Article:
Libraries Use Code Already...
I should probably start by saying that libraries of all stripes, sorts, and sizes use a significant amount of open source code in our daily operations already. Many of the vendors that we use also have open source libraries or build on those libraries to deliver products and services to their library clients. It's not a wasteland of proprietary software everywhere, even though there's still a lot of that going around.
For example, Foss4Lib tries to provide a directory of some open source applications and (software) libraries used in various types of (people) libraries. And the Libraries Sharing Code list tries to collect all the institituional code repositories that it is aware of.
Apache Solr, for example, can be dropped in as an indexer for records generated by a library using any one of many libraries and programs used to create Machine Readable Cataloging records. Blacklight places a discovery layer on top of the records indexed and searchable by Solr so as to make the searching much more human-friendly. Or one can add a plug-in to many other languages and applications and grab Solr that way.
For a more complete idea, both Evergreen and Koha offer a full integrated library system - Koha uses modules run in web browsers for all of its functions, along with the Koha servers at an institution, Evergreen has client programs and server programs for various operating systems.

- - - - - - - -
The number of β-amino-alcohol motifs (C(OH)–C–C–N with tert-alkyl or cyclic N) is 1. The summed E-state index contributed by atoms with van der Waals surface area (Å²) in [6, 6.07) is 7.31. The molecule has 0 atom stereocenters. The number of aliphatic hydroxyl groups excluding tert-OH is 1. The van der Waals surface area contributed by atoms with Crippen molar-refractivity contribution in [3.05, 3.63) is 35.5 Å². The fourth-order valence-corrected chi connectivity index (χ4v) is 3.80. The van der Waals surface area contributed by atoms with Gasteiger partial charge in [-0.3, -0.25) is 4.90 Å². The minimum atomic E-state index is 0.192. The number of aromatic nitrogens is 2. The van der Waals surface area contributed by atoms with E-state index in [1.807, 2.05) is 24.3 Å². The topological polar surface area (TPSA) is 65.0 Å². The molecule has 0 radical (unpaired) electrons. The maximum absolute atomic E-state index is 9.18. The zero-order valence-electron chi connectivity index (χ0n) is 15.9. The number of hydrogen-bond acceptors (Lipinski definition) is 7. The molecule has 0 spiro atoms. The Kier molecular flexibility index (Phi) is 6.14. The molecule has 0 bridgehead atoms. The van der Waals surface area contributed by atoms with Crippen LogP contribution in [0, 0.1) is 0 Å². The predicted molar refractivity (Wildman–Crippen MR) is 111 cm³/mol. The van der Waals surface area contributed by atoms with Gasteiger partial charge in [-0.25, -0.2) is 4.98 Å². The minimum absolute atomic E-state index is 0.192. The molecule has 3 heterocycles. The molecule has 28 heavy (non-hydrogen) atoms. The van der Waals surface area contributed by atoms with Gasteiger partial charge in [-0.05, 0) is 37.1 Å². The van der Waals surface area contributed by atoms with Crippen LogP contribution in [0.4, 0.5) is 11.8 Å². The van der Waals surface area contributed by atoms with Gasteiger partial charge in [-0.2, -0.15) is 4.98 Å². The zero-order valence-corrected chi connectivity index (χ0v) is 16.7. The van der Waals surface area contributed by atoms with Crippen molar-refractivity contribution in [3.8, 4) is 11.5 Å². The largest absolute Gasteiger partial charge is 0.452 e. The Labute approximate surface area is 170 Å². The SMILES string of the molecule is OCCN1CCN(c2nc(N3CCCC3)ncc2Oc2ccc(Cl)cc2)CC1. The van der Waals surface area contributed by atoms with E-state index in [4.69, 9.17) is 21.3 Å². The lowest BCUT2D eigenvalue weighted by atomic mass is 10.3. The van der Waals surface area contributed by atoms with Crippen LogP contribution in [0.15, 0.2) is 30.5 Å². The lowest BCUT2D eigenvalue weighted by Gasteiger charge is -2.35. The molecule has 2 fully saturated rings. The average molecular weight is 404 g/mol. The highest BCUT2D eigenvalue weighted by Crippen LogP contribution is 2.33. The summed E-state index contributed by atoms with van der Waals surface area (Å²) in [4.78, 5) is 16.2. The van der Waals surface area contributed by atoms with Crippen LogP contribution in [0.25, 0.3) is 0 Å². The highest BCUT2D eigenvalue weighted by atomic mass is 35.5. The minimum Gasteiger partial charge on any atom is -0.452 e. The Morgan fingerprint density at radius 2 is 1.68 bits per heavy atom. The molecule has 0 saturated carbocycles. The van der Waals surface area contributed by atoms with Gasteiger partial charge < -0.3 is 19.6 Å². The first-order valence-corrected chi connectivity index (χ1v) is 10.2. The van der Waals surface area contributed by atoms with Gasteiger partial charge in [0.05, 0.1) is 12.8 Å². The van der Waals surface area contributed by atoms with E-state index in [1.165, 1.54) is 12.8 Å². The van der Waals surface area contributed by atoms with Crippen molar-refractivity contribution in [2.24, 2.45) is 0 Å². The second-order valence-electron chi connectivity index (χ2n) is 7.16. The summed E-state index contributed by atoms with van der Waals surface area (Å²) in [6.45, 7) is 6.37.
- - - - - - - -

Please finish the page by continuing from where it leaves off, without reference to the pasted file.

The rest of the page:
The Library Freedom Project wants every public library to function as a Tor exit node, an idea that they were able to obtain funding from the Knight Foundation to try and produce, along with several excellent privacy toolkits and workshops. Because librarians try to respect your privacy against intrusion both from governments and corporations...although the latter is a bit more difficult when we're beholden to them for access to items our users need to do their work. (For more on that, go see last year's presentation, The Public Library Is An (Almost) Open Source Institution).
There's a lot of open source software underpinning a lot of what we do in libraries, whether it's explicitly mentioned or as part of the frameworks that we use to talk across machines and accomplish our work. Setting up infrastructure and making decisions about what software to run is really about choosing from a series of good products to find the one that works best for our applications and users. Where the problems start are twofold - having staff who are experts enough in the chosen solution that they can build and support it, and when we want to take the data that we're generating and to start turning it into useful applications for front-line staff and librarians to put to use.